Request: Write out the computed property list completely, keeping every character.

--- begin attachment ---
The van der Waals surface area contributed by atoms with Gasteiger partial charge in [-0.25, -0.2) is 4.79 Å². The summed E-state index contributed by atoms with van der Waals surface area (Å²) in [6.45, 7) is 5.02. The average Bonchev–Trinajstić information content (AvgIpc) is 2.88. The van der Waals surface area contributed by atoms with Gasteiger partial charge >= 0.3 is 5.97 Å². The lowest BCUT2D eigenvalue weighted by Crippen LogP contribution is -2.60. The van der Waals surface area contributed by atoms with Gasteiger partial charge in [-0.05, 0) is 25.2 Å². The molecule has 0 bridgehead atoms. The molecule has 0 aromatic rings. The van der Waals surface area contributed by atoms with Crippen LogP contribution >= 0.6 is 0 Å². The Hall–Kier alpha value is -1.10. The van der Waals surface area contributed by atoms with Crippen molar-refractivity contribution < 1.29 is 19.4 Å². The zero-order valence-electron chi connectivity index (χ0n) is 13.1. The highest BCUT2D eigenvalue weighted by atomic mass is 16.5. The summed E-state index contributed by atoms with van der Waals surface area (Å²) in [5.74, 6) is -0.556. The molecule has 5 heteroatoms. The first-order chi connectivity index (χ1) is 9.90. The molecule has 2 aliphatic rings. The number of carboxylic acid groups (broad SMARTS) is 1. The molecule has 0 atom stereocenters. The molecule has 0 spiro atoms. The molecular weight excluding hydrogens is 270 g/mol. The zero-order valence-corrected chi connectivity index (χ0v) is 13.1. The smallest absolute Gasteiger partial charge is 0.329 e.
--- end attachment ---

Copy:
The van der Waals surface area contributed by atoms with Gasteiger partial charge in [-0.25, -0.2) is 4.79 Å². The summed E-state index contributed by atoms with van der Waals surface area (Å²) in [6.45, 7) is 5.02. The average Bonchev–Trinajstić information content (AvgIpc) is 2.88. The van der Waals surface area contributed by atoms with Gasteiger partial charge >= 0.3 is 5.97 Å². The lowest BCUT2D eigenvalue weighted by Crippen LogP contribution is -2.60. The van der Waals surface area contributed by atoms with Gasteiger partial charge in [-0.05, 0) is 25.2 Å². The molecule has 0 bridgehead atoms. The molecule has 0 aromatic rings. The van der Waals surface area contributed by atoms with Crippen LogP contribution >= 0.6 is 0 Å². The Hall–Kier alpha value is -1.10. The van der Waals surface area contributed by atoms with Crippen molar-refractivity contribution < 1.29 is 19.4 Å². The zero-order valence-electron chi connectivity index (χ0n) is 13.1. The highest BCUT2D eigenvalue weighted by atomic mass is 16.5. The summed E-state index contributed by atoms with van der Waals surface area (Å²) in [5.74, 6) is -0.556. The molecule has 5 heteroatoms. The first-order chi connectivity index (χ1) is 9.90. The molecule has 2 aliphatic rings. The number of carboxylic acid groups (broad SMARTS) is 1. The molecule has 0 atom stereocenters. The molecule has 0 spiro atoms. The molecular weight excluding hydrogens is 270 g/mol. The zero-order valence-corrected chi connectivity index (χ0v) is 13.1. The smallest absolute Gasteiger partial charge is 0.329 e.